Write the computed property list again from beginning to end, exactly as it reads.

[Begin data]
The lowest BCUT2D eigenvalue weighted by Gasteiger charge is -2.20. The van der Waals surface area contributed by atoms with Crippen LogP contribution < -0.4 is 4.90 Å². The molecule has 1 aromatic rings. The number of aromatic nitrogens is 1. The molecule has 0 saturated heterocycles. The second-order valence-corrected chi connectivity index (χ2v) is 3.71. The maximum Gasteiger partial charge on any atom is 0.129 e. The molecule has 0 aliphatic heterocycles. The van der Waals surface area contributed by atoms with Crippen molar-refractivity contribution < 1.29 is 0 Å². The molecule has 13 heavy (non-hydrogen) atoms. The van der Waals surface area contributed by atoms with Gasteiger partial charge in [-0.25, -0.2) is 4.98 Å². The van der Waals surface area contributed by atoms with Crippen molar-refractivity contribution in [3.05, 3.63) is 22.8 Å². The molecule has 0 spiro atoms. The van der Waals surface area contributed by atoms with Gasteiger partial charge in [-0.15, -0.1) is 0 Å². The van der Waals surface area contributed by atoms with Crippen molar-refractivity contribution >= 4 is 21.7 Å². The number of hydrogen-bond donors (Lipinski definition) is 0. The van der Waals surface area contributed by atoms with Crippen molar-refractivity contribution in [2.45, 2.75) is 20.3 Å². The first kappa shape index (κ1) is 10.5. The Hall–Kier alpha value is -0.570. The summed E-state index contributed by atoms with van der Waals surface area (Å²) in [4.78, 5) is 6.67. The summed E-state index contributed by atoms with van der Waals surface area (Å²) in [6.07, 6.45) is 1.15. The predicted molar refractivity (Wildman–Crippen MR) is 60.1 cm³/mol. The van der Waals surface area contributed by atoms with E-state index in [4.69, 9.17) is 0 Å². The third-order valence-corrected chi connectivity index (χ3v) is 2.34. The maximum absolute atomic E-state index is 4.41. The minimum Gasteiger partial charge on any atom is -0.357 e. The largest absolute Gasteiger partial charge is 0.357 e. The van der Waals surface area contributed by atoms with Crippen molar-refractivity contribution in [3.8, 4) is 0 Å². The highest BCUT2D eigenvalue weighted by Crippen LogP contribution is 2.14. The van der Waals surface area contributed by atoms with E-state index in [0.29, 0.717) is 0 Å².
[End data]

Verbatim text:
The lowest BCUT2D eigenvalue weighted by Gasteiger charge is -2.20. The van der Waals surface area contributed by atoms with Crippen LogP contribution < -0.4 is 4.90 Å². The molecule has 1 aromatic rings. The number of aromatic nitrogens is 1. The molecule has 0 saturated heterocycles. The second-order valence-corrected chi connectivity index (χ2v) is 3.71. The maximum Gasteiger partial charge on any atom is 0.129 e. The molecule has 0 aliphatic heterocycles. The van der Waals surface area contributed by atoms with Crippen molar-refractivity contribution < 1.29 is 0 Å². The molecule has 13 heavy (non-hydrogen) atoms. The van der Waals surface area contributed by atoms with Gasteiger partial charge in [-0.25, -0.2) is 4.98 Å². The van der Waals surface area contributed by atoms with Crippen molar-refractivity contribution in [3.05, 3.63) is 22.8 Å². The molecule has 0 spiro atoms. The van der Waals surface area contributed by atoms with Gasteiger partial charge in [-0.15, -0.1) is 0 Å². The van der Waals surface area contributed by atoms with Crippen molar-refractivity contribution >= 4 is 21.7 Å². The number of hydrogen-bond donors (Lipinski definition) is 0. The van der Waals surface area contributed by atoms with Crippen molar-refractivity contribution in [2.45, 2.75) is 20.3 Å². The first kappa shape index (κ1) is 10.5. The Hall–Kier alpha value is -0.570. The summed E-state index contributed by atoms with van der Waals surface area (Å²) in [4.78, 5) is 6.67. The summed E-state index contributed by atoms with van der Waals surface area (Å²) in [6.07, 6.45) is 1.15. The predicted molar refractivity (Wildman–Crippen MR) is 60.1 cm³/mol. The van der Waals surface area contributed by atoms with E-state index in [4.69, 9.17) is 0 Å². The third-order valence-corrected chi connectivity index (χ3v) is 2.34. The maximum absolute atomic E-state index is 4.41. The minimum Gasteiger partial charge on any atom is -0.357 e. The largest absolute Gasteiger partial charge is 0.357 e. The van der Waals surface area contributed by atoms with Crippen molar-refractivity contribution in [3.8, 4) is 0 Å². The highest BCUT2D eigenvalue weighted by Crippen LogP contribution is 2.14. The van der Waals surface area contributed by atoms with E-state index in [0.29, 0.717) is 0 Å².